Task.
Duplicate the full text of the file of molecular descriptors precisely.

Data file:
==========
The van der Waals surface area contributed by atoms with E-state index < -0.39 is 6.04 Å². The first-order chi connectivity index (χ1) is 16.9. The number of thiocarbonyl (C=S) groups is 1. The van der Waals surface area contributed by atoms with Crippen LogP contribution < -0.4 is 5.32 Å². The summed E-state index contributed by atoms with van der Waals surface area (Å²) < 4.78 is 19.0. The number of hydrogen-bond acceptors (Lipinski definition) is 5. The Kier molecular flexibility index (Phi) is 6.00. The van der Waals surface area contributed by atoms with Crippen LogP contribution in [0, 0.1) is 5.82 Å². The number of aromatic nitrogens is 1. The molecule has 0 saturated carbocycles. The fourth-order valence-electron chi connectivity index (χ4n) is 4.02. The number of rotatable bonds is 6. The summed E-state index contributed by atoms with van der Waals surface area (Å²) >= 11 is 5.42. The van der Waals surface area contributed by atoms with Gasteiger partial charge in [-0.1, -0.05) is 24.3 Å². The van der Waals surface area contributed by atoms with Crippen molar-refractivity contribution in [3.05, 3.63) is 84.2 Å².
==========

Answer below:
The van der Waals surface area contributed by atoms with E-state index < -0.39 is 6.04 Å². The first-order chi connectivity index (χ1) is 16.9. The number of thiocarbonyl (C=S) groups is 1. The van der Waals surface area contributed by atoms with Crippen LogP contribution < -0.4 is 5.32 Å². The summed E-state index contributed by atoms with van der Waals surface area (Å²) < 4.78 is 19.0. The number of hydrogen-bond acceptors (Lipinski definition) is 5. The Kier molecular flexibility index (Phi) is 6.00. The van der Waals surface area contributed by atoms with Crippen LogP contribution in [0, 0.1) is 5.82 Å². The number of aromatic nitrogens is 1. The molecule has 0 saturated carbocycles. The fourth-order valence-electron chi connectivity index (χ4n) is 4.02. The number of rotatable bonds is 6. The summed E-state index contributed by atoms with van der Waals surface area (Å²) >= 11 is 5.42. The van der Waals surface area contributed by atoms with Gasteiger partial charge in [-0.1, -0.05) is 24.3 Å². The van der Waals surface area contributed by atoms with Crippen molar-refractivity contribution in [3.05, 3.63) is 84.2 Å².